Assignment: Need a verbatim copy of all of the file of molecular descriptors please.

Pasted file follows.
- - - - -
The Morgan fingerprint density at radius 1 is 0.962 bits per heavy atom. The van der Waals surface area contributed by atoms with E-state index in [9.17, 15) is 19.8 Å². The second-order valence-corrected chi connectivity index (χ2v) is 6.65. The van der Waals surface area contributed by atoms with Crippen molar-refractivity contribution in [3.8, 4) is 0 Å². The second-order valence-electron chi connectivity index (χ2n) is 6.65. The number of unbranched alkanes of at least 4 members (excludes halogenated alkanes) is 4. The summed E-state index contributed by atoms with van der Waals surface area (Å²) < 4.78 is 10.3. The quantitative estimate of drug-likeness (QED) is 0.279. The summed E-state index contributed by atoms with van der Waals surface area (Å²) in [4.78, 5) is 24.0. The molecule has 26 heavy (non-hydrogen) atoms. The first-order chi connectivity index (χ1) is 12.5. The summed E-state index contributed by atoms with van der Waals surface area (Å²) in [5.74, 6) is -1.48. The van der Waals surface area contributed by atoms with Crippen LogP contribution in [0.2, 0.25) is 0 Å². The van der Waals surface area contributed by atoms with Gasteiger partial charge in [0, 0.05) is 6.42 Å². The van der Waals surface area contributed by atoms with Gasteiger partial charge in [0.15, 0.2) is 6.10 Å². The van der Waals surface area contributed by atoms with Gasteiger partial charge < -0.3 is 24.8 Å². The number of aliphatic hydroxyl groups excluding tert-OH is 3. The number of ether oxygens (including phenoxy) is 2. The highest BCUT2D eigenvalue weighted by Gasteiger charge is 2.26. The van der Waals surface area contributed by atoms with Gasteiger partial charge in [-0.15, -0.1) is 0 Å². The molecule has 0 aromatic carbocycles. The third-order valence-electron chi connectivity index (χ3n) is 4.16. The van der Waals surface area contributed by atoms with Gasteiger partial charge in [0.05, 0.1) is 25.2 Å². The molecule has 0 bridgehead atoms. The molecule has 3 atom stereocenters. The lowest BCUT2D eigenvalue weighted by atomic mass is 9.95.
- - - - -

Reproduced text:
The Morgan fingerprint density at radius 1 is 0.962 bits per heavy atom. The van der Waals surface area contributed by atoms with E-state index in [9.17, 15) is 19.8 Å². The second-order valence-corrected chi connectivity index (χ2v) is 6.65. The van der Waals surface area contributed by atoms with Crippen molar-refractivity contribution in [3.8, 4) is 0 Å². The second-order valence-electron chi connectivity index (χ2n) is 6.65. The number of unbranched alkanes of at least 4 members (excludes halogenated alkanes) is 4. The summed E-state index contributed by atoms with van der Waals surface area (Å²) < 4.78 is 10.3. The quantitative estimate of drug-likeness (QED) is 0.279. The summed E-state index contributed by atoms with van der Waals surface area (Å²) in [4.78, 5) is 24.0. The molecule has 26 heavy (non-hydrogen) atoms. The first-order chi connectivity index (χ1) is 12.5. The summed E-state index contributed by atoms with van der Waals surface area (Å²) in [5.74, 6) is -1.48. The van der Waals surface area contributed by atoms with Crippen LogP contribution in [0.2, 0.25) is 0 Å². The van der Waals surface area contributed by atoms with Gasteiger partial charge in [0, 0.05) is 6.42 Å². The van der Waals surface area contributed by atoms with Gasteiger partial charge in [0.15, 0.2) is 6.10 Å². The van der Waals surface area contributed by atoms with Gasteiger partial charge < -0.3 is 24.8 Å². The number of aliphatic hydroxyl groups excluding tert-OH is 3. The number of ether oxygens (including phenoxy) is 2. The highest BCUT2D eigenvalue weighted by Gasteiger charge is 2.26. The van der Waals surface area contributed by atoms with Gasteiger partial charge in [-0.15, -0.1) is 0 Å². The molecule has 0 aromatic carbocycles. The third-order valence-electron chi connectivity index (χ3n) is 4.16. The van der Waals surface area contributed by atoms with Gasteiger partial charge in [0.05, 0.1) is 25.2 Å². The molecule has 0 bridgehead atoms. The molecule has 3 atom stereocenters. The lowest BCUT2D eigenvalue weighted by atomic mass is 9.95.